Despite not actually getting any, Ro-man’s delay in killing Al-ice is the last straw for the Great Guidance, who declares, “you wish to be a hu-man? Good. You can die a hu-man!” while unleashing lightning bolts from his furry fingertips. Then, after he bombarding Earth with a few more cosmic death rays, Guidance resurrects prehistoric creatures to finish off whatever remains of life on the planet. (Wait, what? Oh, never mind…) Curiously, the reprise of the reptile footage signals the boy’s passage back from the dream world to reality, as he wakes up in the arms of the young archeologist, with a bump on his head but otherwise none the worse for wear. Like Oz‘s Dorothy, he has traveled to a far off world, and just as Dorothy learned that everything she really needed was at home in Kansas, Johnny has learned…
Well, what exactly did Johnny learn? That lust knows no species? That dinosaurs are really cool and you don’t really need a logical excuse to put them in your movie? That future technology will emit bubbles rather than pollution? That he should play house with his kid sister before a gorilla in a diving helmet strangles her? While Robot Monster regurgitates some 1950s ideals about the centrality of the nuclear family, the spirit of American individualism, and the value of the heart over cold inhuman logic, it’s just possible that the filmmakers intended to convey no deep psychological lesson through Johnny’s dream journey. Possibly, Phil Tucker just thought that eight year old boys would beg their parents for four bits to see a movie with dinosaurs, gorilla aliens, and 3-D bubbles floating off the screen. You should be willing to pay a little more than that for the privilege (although not too much more—enjoying things on the cheap is very much in the spirit of Robot Monster). This bizarre little curiosity is not recommended per se, but it is nonetheless a movie that should be on every serious cinephile’s bucket list, just to see how right it can turn out to be when absolutely everything movie does goes wrong.
WHAT THE CRITICS SAY:
“Let those who care to do so debate whether the bare-bones absurdity on display is the result of wanting resources or audacious creative vision; I’d like to think the latter…”–Rob Humanick, The Projection Booth (DVD)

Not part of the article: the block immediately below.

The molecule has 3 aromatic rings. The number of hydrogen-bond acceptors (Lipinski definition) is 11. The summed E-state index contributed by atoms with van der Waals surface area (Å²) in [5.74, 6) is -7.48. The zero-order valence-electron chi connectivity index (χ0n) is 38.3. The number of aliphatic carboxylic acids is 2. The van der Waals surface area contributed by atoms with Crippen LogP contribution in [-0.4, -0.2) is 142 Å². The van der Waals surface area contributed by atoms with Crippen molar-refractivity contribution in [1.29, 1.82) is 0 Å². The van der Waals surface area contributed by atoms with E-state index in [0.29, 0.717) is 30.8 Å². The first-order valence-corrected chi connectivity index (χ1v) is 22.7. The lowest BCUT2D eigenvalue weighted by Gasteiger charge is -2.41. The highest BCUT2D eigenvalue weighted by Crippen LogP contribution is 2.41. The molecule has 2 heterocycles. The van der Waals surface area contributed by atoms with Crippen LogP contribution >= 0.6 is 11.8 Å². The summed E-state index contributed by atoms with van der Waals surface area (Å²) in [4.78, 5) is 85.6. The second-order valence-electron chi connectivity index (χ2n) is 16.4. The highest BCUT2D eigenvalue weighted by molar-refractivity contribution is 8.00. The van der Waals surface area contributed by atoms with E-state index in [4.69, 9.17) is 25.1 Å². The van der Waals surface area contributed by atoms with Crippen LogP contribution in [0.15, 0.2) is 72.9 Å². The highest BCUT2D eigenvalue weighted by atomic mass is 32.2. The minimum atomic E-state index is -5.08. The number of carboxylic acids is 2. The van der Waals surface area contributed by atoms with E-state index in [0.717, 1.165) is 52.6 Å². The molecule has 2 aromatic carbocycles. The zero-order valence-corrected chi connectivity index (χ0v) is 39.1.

IMDB LINK: Robot Monster (1953)
OTHER LINKS OF INTEREST:
Film/Robot Monster – TV Tropes’ humorous page cataloging the various movie idioms and cliches appearing in Robot Monster, with additional trivia tidbits about the film
Daddy-O’s Drive-in Dirt – Episode 107 – Even more trivia about Robot Monster
Episode guide: 107- Robot Monster – Writeup for the “Mystery Science Theater 3000” episode featuring Robot Monster (with comments on the underlying movie)
DVD INFO: Although many people simply assume that anything this old and cheap-looking must be in the public domain, the fact is that Robot Monster is still under copyright. The legit DVD comes from Image Entertainment (buy). Unfortunately, the single disc version is a burn-to-order DVD-R. You can, however, buy a pressed DVD in a double feature package that also includes Plan 9 from Outer Space (buy), which will essentially give the non-specialist all the 1950s so-bad-it’s-good sci-fi he or she will ever need. There are no extra features on the Robot Monster disc except for trailers for other Image titles.
Of course, we’d be remiss if we did not mention the “Mystery Science Theater 3000” version of the film, which is not sold separately on DVD but is available on the Vol. XIX compilation (buy) along with Ed Wood’s Bride of the Monster, The Devil Doll and Devil Fish.
(This movie was nominated for review by “kengo,” who accurately stated, “It has been called a bad movie but that is underestimating its power. It crashes right through bad and comes out the other side in some glorious mess of surreal incomprehensible weirdness.” Suggest a weird movie of your own here.)